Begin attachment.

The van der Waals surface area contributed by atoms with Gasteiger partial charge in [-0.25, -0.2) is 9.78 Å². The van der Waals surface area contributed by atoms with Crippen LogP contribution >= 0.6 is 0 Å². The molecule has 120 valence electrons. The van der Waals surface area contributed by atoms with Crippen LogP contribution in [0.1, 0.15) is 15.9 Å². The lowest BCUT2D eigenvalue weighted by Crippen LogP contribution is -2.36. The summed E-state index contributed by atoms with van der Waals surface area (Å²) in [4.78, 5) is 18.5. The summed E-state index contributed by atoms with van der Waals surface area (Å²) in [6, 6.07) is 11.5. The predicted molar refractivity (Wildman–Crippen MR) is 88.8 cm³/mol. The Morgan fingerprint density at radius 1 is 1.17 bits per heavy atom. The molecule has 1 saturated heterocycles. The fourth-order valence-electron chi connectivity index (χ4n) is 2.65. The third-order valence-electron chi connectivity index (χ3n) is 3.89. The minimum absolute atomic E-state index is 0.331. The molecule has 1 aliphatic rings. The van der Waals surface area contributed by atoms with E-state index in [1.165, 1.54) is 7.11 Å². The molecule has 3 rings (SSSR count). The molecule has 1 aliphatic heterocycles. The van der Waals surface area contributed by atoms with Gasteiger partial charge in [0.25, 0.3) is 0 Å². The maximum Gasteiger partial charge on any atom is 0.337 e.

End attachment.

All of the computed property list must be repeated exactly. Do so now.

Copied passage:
The van der Waals surface area contributed by atoms with Gasteiger partial charge in [-0.25, -0.2) is 9.78 Å². The van der Waals surface area contributed by atoms with Crippen LogP contribution >= 0.6 is 0 Å². The molecule has 120 valence electrons. The van der Waals surface area contributed by atoms with Crippen LogP contribution in [0.1, 0.15) is 15.9 Å². The lowest BCUT2D eigenvalue weighted by Crippen LogP contribution is -2.36. The summed E-state index contributed by atoms with van der Waals surface area (Å²) in [4.78, 5) is 18.5. The summed E-state index contributed by atoms with van der Waals surface area (Å²) in [6, 6.07) is 11.5. The predicted molar refractivity (Wildman–Crippen MR) is 88.8 cm³/mol. The Morgan fingerprint density at radius 1 is 1.17 bits per heavy atom. The molecule has 1 saturated heterocycles. The fourth-order valence-electron chi connectivity index (χ4n) is 2.65. The third-order valence-electron chi connectivity index (χ3n) is 3.89. The minimum absolute atomic E-state index is 0.331. The molecule has 1 aliphatic rings. The van der Waals surface area contributed by atoms with E-state index in [1.165, 1.54) is 7.11 Å². The molecule has 3 rings (SSSR count). The molecule has 1 aliphatic heterocycles. The van der Waals surface area contributed by atoms with Gasteiger partial charge in [0.25, 0.3) is 0 Å². The maximum Gasteiger partial charge on any atom is 0.337 e.